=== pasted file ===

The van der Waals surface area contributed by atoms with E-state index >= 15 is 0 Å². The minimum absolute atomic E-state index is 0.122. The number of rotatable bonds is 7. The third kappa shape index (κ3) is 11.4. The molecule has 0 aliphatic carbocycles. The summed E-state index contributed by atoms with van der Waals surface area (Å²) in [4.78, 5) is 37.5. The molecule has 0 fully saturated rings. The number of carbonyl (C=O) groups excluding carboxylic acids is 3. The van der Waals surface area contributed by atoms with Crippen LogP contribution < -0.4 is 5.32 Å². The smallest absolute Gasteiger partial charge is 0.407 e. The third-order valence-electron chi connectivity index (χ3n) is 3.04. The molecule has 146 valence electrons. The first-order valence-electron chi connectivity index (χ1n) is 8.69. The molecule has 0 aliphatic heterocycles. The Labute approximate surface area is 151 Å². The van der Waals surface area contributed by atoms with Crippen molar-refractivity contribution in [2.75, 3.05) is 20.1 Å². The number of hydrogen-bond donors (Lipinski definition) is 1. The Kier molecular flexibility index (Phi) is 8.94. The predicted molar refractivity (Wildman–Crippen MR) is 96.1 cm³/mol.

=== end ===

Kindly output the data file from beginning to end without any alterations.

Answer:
The van der Waals surface area contributed by atoms with E-state index >= 15 is 0 Å². The minimum absolute atomic E-state index is 0.122. The number of rotatable bonds is 7. The third kappa shape index (κ3) is 11.4. The molecule has 0 aliphatic carbocycles. The summed E-state index contributed by atoms with van der Waals surface area (Å²) in [4.78, 5) is 37.5. The molecule has 0 fully saturated rings. The number of carbonyl (C=O) groups excluding carboxylic acids is 3. The van der Waals surface area contributed by atoms with Crippen LogP contribution < -0.4 is 5.32 Å². The smallest absolute Gasteiger partial charge is 0.407 e. The third-order valence-electron chi connectivity index (χ3n) is 3.04. The molecule has 146 valence electrons. The first-order valence-electron chi connectivity index (χ1n) is 8.69. The molecule has 0 aliphatic heterocycles. The Labute approximate surface area is 151 Å². The van der Waals surface area contributed by atoms with Crippen molar-refractivity contribution in [2.75, 3.05) is 20.1 Å². The number of hydrogen-bond donors (Lipinski definition) is 1. The Kier molecular flexibility index (Phi) is 8.94. The predicted molar refractivity (Wildman–Crippen MR) is 96.1 cm³/mol.